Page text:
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BONNE TERRE, Mo. – The Missouri Department of Corrections successfully carried out its execution of Kevin Johnson early Tuesday evening.

The execution was carried out at 7:40 p.m. at the Eastern Reception, Diagnostic and Correctional Center in Bonne Terre, Missouri. Johnson, 37, died via lethal injection. Prior to his execution, he made no final statement.

Missouri Governor Mike Parson issued the following statement after Johnson’s death:

“Today, the State of Missouri carried out Kevin Johnson’s sentence as ordered by the Missouri Supreme Court. Mr. Johnson was convicted and sentenced to death for the 2005 murder of Sgt. Bill McEntee. Mr. Johnson’s claims were reviewed by state and federal courts, and no court reversed his conviction or sentence. We hope that this will bring some closure to Sgt. McEntee’s loved ones who continue to anguish without him.”

The U.S. Supreme Court denied a last-minute appeal for a stay of execution around 6:30 p.m. In the order, Justice Sonia Sotomayor and Justice Ketanji Brown Jackson said they would have granted the stay.

Johnson was sentenced to death on Feb. 1, 2008, for the murder of Kirkwood Police Sergeant William McEntee.

In emails sent to The Kansas City Star in the days leading up to his execution, Johnson said he was “unconditionally sorry” for his crimes.

Johnson, then 19, killed McEntee during a fit of rage on July 5, 2005, over his younger brother’s death, which he blamed on police.

According to court documents, McEntee was one of the police officers sent to Johnson’s house to serve a warrant for his arrest. Johnson was on probation for assaulting his girlfriend, and police believed he violated probation. After waking his 12-year-old brother, Joseph “Bam Bam” Long, the boy ran to his grandmother’s house next door, where he began having a seizure and collapsed.

During the subsequent trials, Johnson testified that McEntee kept his mother from entering the house to help his brother. Bam Bam died later at the hospital. 

Later that night, McEntee returned to Kirkwood’s Meacham Park neighborhood to check on a report of fireworks. Johnson approached McEntee while he was seated in his police vehicle and shot him multiple times. He returned a short time later and shot Sgt. McEntee twice more after McEntee had pulled himself from the car and was on his hands and knees.

McEntee, 46, was a 19-year veteran of the police force. He left behind a wife and three children. 

During Johnson’s first trial in 2007, the jury deadlocked but agreed to convict him of the lesser offense of second-degree murder. Months later, a new jury found him guilty of first-degree murder. 

When Johnson was sentenced in February 2008, McEntee’s widow told the court justice could only be served if Johnson paid with his own life.

In a recent appeal, Special Prosecutor E.E. Keenan claimed there was racial bias in the prosecution of the case.

Keenan claimed that former St. Louis County Prosecuting Attorney Bob McCulloch and his office handled five different cases involving the deaths of police officers. Of those cases, four of the defendants were black, all of whom McCulloch sought the death penalty for. In the one case involving a white defendant, the death penalty was not sought. Keenan also accused McCulloch of making certain there were no Black jurors for Johnson’s second trial.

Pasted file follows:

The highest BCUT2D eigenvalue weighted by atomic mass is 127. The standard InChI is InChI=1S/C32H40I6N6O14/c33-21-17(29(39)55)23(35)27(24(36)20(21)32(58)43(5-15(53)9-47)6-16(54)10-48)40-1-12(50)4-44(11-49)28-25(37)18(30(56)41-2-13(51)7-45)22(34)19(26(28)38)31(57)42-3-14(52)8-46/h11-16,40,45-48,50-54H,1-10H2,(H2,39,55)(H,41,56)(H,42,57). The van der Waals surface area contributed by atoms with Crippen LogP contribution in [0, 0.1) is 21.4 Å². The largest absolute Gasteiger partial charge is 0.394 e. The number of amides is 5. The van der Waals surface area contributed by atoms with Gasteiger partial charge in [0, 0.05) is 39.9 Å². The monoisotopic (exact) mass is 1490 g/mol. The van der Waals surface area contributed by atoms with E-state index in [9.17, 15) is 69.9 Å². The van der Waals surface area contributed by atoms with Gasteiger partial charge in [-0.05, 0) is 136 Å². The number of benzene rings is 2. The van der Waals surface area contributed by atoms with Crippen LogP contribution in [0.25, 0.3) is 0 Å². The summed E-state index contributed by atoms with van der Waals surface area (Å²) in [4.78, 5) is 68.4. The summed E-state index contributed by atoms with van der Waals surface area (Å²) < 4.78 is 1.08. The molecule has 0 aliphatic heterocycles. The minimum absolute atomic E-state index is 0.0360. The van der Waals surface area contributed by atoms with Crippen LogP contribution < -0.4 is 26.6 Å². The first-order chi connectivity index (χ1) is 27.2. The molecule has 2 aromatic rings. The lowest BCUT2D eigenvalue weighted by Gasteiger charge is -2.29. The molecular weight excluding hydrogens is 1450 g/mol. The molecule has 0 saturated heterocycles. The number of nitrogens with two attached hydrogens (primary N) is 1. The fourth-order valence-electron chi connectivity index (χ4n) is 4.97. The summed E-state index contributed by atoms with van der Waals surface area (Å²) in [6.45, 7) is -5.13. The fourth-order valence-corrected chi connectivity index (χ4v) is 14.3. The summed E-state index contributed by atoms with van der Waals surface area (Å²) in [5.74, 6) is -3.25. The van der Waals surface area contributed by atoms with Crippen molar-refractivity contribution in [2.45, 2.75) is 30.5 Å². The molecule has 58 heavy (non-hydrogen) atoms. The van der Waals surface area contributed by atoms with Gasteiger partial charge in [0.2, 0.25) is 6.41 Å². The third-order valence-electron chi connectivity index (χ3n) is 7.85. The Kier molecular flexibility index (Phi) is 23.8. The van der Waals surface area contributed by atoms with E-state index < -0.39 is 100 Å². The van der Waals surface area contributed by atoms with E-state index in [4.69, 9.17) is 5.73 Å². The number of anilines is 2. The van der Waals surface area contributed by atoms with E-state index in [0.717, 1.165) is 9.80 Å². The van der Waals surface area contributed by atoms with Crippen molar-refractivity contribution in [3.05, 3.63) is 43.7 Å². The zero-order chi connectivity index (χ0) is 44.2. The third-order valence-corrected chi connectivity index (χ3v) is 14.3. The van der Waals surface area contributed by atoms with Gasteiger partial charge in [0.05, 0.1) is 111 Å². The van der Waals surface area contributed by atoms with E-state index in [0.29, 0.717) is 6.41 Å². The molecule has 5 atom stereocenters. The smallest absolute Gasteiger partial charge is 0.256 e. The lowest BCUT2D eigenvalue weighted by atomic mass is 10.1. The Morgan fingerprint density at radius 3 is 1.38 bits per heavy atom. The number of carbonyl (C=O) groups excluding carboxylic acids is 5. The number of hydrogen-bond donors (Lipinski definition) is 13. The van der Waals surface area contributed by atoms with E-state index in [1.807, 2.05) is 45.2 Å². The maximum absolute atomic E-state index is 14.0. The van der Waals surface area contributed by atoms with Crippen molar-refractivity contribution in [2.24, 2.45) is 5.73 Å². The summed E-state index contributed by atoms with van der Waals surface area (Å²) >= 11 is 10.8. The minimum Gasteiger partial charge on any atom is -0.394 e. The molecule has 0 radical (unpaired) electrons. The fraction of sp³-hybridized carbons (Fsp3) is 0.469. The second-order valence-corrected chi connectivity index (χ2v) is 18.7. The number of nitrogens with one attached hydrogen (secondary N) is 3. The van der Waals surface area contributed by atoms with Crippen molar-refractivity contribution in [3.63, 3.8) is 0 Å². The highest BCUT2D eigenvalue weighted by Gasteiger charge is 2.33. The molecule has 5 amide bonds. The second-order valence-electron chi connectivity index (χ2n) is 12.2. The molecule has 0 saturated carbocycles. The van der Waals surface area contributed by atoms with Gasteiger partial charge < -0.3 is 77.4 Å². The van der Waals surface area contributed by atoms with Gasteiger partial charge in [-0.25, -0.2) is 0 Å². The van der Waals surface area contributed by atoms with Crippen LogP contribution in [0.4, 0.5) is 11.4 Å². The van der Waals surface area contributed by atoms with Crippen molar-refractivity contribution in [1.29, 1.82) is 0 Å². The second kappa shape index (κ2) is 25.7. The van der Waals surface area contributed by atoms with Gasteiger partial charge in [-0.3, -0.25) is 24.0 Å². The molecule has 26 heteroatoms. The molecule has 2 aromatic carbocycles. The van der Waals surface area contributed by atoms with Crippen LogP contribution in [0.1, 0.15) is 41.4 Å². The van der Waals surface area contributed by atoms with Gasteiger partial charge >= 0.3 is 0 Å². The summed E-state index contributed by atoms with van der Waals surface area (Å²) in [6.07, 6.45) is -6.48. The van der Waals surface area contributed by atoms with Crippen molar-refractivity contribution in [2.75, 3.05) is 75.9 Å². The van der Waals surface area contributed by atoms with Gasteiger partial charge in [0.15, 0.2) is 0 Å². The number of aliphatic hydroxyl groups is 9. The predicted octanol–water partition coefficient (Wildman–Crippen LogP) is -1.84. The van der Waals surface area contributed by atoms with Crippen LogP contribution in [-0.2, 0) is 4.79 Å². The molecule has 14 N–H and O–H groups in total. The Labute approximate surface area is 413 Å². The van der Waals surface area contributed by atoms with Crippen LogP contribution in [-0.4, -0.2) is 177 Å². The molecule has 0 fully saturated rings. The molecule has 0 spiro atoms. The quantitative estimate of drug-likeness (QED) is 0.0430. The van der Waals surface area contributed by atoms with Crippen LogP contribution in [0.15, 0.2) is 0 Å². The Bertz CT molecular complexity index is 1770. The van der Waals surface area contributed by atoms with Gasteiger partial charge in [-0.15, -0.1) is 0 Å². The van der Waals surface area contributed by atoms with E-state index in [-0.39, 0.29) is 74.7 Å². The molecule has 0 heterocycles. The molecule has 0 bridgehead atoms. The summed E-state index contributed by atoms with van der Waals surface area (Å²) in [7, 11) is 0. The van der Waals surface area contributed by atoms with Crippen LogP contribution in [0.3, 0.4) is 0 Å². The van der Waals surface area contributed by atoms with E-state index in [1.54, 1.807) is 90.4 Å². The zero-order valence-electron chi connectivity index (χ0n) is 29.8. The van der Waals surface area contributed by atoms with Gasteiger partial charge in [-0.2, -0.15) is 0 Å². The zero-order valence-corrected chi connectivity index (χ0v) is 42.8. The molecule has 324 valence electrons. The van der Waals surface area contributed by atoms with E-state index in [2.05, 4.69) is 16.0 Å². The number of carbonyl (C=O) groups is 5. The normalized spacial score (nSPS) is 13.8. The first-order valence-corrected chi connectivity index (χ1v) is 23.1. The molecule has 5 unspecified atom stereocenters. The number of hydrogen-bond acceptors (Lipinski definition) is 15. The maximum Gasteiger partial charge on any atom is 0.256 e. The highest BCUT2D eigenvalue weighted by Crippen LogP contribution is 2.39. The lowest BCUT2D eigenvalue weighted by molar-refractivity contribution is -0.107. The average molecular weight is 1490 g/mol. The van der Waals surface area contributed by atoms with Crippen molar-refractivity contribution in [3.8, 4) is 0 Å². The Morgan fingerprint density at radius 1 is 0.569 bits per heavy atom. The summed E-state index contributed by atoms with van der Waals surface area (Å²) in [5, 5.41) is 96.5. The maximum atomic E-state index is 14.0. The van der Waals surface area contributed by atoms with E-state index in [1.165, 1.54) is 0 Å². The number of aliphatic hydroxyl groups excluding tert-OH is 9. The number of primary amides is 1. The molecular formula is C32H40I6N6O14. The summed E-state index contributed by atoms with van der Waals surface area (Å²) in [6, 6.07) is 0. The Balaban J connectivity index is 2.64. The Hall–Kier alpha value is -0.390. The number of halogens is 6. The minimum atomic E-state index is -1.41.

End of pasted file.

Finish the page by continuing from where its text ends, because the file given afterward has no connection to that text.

Neither Keenan nor Johnson’s attorneys disputed that Johnson killed Sgt. McEntee. They had hoped his sentence would be commuted to life imprisonment.

McEntee’s widow, Mary, released the following statement:  

“An execution occurred on July 5th, 2005. Sgt. William McEntee was ambushed and shot five times in his police car. He crashed his car up the street and Kevin Johnson decided to be judge, jury and executioner when he walked back to Bill’s car, and he was on his hands and knees in his own pool of blood, when Kevin Johnson shot him two more times, execution style in the back of his head. A murder so bad, Kevin Johnson’s own cousin, who was watching this happen, had threw up.

“Our family chose not to focus on all the injustice and negativity that was said about Bill, my husband, a brother and father and son during this process. Instead, we surrounded ourselves with faith, family, friends and love, and those who knew what a good man Bill was and that loved him.

“All the slanders and comments and judgements are unfounded and simply not true. To slander a good man’s name and try to tarnish his reputation and spew hate is just, just to change to the sentence that was a horrible thing to do to our family.

“Bill was killed on his hands and knees in front of strangers and people he dedicated his life to. When he left for work that day, we could not imagine that he would be executed by someone he gave his life to protect.

“Bill didn’t get to fight for his life. He didn’t have the chance to be heard before a jury to decide whether he would live or die.

“His children were devastated that their dad was murdered, being 7, 10, and 13. They didn’t have a chance to say goodbye. It took 17 years of grieving and pushing forward to get to this point today.

“This is something I hope no other family has to go through, because you truly never forget or get over. Our family has been able to get through this the best we can despite all the obstacles that have been thrown at us including the constant attacks of Bill’s character. During this process, many have forgotten, Bill was the victim.

“We miss Bill every day of our lives. We are broken, and he was executed July 5th, 2005. Our family would like to thank the hard work and endless hours put in for justice for Bill: Bob McCulloch, Lisa Jones, victims service advocate, and the attorney generals’ office, who have worked tirelessly and for our family.”